How to Shield Your Surgery Center from Lawsuits and Other Threats – Part I
Written by: David B. Mandell, JD, MBA and Jason M. O’Dell, MS, CWM

In attempting to protect an ASC against lawsuits and potential creditor threats, most such centers leave much to be desired.  They may rely too heavily on insurance, have sub-optimal corporate structures in place and even unknowingly miss out on significant tax advantages as well.  In the first part of this two-part article, we will examine the proper use of insurance and discuss corporate structure options. In part two of the article, we will examine techniques to protect the specific assets of the ASC– from accounts receivable to equipment, real estate, and cash flow.

Role of Property & Casualty (P&C) Insurance

When we refer to P&C insurance, we mean insurance coverages such as general business liability policies, E&O or malpractice insurance, and any other liability-type policies at your ASC.

P&C insurance is designed to “indemnify” the insured.   The insurance industry’s definition of “indemnify” is to “make whole” or to restore the status quo.  In other words, if your business suffers a loss and has P&C coverage which covers the loss, you will be returned to in the same financial place you were before the loss (minus any applicable deductibles or co-payments).  As such, P&C coverage covers your legal bills and other loss adjustment expenses, as well as the actual loss up to policy limits.  These other expenses may include the costs of adjusters, estimates, expert testimony, or other associated costs.

P&C insurance coverage is very important given today’s litigious society and the “American Rule” of legal fees which dictates that each side generally pay its legal costs. This is opposed to the rest of the world which follows the “English Rule” where the loser is typically forced to pay the winner’s legal fees – thus making litigation more risky and less attractive).

Four Limitations of P&C Insurance

While some P&C insurance always makes sense as part of the asset protection plan for every ASC, there are significant limitations to this tool.  Let’s examine these limitations individually.

  1. Policy Exclusions: Often we find that clients are completely unaware of the “fine print” P&C exclusions and policy limitations.  Of course, they often become aware of such exclusions after it is too late.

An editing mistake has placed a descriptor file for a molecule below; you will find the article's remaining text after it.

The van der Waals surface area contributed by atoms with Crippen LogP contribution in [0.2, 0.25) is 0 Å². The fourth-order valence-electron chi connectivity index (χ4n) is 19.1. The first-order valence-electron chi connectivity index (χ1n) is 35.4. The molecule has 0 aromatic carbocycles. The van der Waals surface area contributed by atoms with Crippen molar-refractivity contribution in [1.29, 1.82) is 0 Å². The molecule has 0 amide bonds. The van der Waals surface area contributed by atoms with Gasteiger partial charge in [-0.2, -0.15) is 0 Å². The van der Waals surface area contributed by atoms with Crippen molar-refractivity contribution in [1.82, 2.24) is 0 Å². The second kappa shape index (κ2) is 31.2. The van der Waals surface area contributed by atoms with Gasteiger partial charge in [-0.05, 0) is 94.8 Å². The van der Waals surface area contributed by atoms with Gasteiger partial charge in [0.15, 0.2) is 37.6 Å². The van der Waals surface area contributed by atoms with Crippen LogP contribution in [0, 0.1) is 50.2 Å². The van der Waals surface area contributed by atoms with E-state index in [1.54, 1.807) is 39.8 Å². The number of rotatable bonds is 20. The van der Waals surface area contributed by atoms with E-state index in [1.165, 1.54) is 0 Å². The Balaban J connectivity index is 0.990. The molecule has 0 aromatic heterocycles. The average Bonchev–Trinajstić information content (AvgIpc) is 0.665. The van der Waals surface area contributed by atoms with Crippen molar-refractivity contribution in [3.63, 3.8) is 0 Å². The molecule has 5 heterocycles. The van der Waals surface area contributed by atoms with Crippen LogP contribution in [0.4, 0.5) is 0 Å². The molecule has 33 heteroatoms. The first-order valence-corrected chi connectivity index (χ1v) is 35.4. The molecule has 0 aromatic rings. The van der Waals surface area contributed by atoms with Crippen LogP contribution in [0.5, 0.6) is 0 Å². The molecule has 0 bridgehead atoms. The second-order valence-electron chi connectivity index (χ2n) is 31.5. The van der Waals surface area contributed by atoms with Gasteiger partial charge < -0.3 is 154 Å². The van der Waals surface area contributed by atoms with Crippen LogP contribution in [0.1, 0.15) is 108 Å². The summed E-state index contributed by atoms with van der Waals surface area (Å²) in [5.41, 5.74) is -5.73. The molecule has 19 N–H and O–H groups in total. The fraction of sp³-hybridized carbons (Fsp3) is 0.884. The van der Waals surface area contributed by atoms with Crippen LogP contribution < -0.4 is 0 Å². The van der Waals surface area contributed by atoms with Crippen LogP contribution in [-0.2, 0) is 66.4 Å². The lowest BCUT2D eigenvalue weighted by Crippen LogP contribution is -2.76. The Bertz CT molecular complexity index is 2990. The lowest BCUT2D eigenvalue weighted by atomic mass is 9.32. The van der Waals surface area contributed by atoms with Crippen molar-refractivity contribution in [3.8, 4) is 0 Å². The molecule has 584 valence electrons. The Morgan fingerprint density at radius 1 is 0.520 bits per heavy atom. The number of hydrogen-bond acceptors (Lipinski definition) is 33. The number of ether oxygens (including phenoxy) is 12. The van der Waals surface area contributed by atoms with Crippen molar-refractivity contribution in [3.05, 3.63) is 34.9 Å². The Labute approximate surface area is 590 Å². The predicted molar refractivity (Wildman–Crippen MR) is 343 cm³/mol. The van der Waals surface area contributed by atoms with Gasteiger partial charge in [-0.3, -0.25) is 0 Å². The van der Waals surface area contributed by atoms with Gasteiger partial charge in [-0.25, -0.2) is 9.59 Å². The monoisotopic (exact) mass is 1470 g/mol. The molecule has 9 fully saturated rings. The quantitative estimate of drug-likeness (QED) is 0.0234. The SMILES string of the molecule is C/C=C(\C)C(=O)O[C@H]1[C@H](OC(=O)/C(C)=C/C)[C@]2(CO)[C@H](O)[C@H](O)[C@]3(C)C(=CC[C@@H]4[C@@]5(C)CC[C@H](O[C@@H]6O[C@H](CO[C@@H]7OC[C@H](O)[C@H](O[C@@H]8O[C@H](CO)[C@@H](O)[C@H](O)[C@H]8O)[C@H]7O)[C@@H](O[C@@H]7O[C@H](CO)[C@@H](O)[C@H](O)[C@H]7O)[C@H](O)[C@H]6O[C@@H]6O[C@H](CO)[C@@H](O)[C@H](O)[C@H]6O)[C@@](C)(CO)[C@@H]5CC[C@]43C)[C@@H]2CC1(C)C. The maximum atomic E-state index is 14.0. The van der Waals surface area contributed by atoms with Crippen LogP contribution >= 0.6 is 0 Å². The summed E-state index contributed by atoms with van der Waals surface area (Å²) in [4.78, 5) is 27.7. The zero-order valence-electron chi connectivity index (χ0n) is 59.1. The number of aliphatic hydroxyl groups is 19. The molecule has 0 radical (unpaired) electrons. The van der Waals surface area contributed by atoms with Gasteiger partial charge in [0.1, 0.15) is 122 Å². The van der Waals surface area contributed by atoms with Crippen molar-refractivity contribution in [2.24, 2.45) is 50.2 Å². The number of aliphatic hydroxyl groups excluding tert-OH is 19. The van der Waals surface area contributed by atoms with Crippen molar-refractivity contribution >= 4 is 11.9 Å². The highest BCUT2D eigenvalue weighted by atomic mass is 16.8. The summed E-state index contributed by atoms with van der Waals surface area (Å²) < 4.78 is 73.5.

2. Inadequate policy limits: Even if your insurance policy does cover the center for a particular lawsuit, the policy coverage may be well below what a jury will award. The center must pay any excess above the coverage out of its pocket. Juries do hand out awards in excess of the coverage limits of traditional malpractice, employee harassment, and other common P&C insurances.  If your center were hit by a large judgment, would its policy cover you completely?
  3. Insurance forces you to lose control of the defense: Even if your insurance policy covers against a specific claim, you must consider the consequences of filing a claim. You have lost negotiating power because your insurance company will dictate when the case is settled and how much the case settlement will be.  While this may not matter with a personal injury car accident lawsuit deriving from a car accident, a case against your ASC with its reputation as stake may be another matter. Here you may not want to admit liability and settle, while your insurance company does.On the other hand, if the claim involves your ASC’s reputation, you may want to settle the case out of court and away from the public view. There is no guarantee that your insurer will see things the same way. In these situations, if you rely solely on insurance, you lose all ability to negotiate effectively.
  4. Claims bring ever-higher premiums: An additional consequence of relying solely on insurance to protect you from lawsuits is that once you make claims on the policy, your premiums rise. Given the dismal statistics, your ASC will probably endure a number of lawsuits over your career and your cost of insurance will rise with every claim, even if you are not at fault.

Legal Entity for the Center: Which Should be Used?

One topic that might be of high interest is which type of entity would be best for your business’ protection.  Here, we must consider both “inside” and “outside” claims.

Inside claims are those coming from the ASC itself – i.e., the business is sued for malpractice or by an employee for wrongful termination.  No entity will shield the business from such claims – whether it is a corporation or limited liability company (LLC) – the two most popular legal forms – or a limited partnership, general partnership or sole proprietorship (no legal entity at all).  This is why insurance is important (see above) and multiple entity structures are crucial (see below).

If your concern is about an owner, partner or executive having personal liability for the debts or liabilities or the business (i.e., an owner exposing personal assets to a claim against the business for sexual harassment), then the properly-executed and maintained corporation or LLC are typically the superior legal forms. Of course, a physician or any professional cannot shield himself/herself from personal liability stemming from their own actions or omissions (i.e., malpractice).